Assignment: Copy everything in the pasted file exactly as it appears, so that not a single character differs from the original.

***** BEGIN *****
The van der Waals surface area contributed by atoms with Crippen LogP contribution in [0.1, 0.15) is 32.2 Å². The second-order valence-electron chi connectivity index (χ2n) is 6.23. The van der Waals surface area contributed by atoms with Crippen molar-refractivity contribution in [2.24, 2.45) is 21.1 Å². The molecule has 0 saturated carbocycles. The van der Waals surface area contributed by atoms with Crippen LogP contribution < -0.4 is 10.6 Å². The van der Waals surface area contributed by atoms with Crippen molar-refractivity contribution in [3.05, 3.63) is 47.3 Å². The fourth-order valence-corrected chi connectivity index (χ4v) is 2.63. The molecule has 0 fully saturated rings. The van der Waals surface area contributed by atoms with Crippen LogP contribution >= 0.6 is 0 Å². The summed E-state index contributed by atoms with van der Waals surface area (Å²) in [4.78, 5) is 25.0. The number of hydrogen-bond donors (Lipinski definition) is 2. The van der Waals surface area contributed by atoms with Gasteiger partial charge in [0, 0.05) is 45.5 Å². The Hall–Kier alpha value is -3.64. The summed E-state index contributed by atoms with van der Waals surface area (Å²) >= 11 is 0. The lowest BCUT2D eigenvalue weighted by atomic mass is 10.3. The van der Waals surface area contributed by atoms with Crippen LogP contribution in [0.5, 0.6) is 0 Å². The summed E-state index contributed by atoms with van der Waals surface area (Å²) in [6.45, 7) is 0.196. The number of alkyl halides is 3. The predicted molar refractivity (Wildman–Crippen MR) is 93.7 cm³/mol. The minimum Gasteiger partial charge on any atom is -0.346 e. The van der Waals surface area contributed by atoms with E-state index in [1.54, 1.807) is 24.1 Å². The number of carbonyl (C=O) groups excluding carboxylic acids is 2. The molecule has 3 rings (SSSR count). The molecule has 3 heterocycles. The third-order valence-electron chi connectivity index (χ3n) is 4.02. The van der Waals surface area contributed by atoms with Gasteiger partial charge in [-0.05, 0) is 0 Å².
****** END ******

The van der Waals surface area contributed by atoms with Crippen LogP contribution in [0.1, 0.15) is 32.2 Å². The second-order valence-electron chi connectivity index (χ2n) is 6.23. The van der Waals surface area contributed by atoms with Crippen molar-refractivity contribution in [2.24, 2.45) is 21.1 Å². The molecule has 0 saturated carbocycles. The van der Waals surface area contributed by atoms with Crippen LogP contribution < -0.4 is 10.6 Å². The van der Waals surface area contributed by atoms with Crippen molar-refractivity contribution in [3.05, 3.63) is 47.3 Å². The fourth-order valence-corrected chi connectivity index (χ4v) is 2.63. The molecule has 0 fully saturated rings. The van der Waals surface area contributed by atoms with Crippen LogP contribution >= 0.6 is 0 Å². The summed E-state index contributed by atoms with van der Waals surface area (Å²) in [4.78, 5) is 25.0. The number of hydrogen-bond donors (Lipinski definition) is 2. The van der Waals surface area contributed by atoms with Gasteiger partial charge in [0, 0.05) is 45.5 Å². The Hall–Kier alpha value is -3.64. The summed E-state index contributed by atoms with van der Waals surface area (Å²) >= 11 is 0. The lowest BCUT2D eigenvalue weighted by atomic mass is 10.3. The van der Waals surface area contributed by atoms with Crippen LogP contribution in [0.5, 0.6) is 0 Å². The summed E-state index contributed by atoms with van der Waals surface area (Å²) in [6.45, 7) is 0.196. The number of alkyl halides is 3. The predicted molar refractivity (Wildman–Crippen MR) is 93.7 cm³/mol. The minimum Gasteiger partial charge on any atom is -0.346 e. The van der Waals surface area contributed by atoms with E-state index in [1.54, 1.807) is 24.1 Å². The number of carbonyl (C=O) groups excluding carboxylic acids is 2. The molecule has 3 rings (SSSR count). The molecule has 3 heterocycles. The third-order valence-electron chi connectivity index (χ3n) is 4.02. The van der Waals surface area contributed by atoms with Gasteiger partial charge in [-0.05, 0) is 0 Å².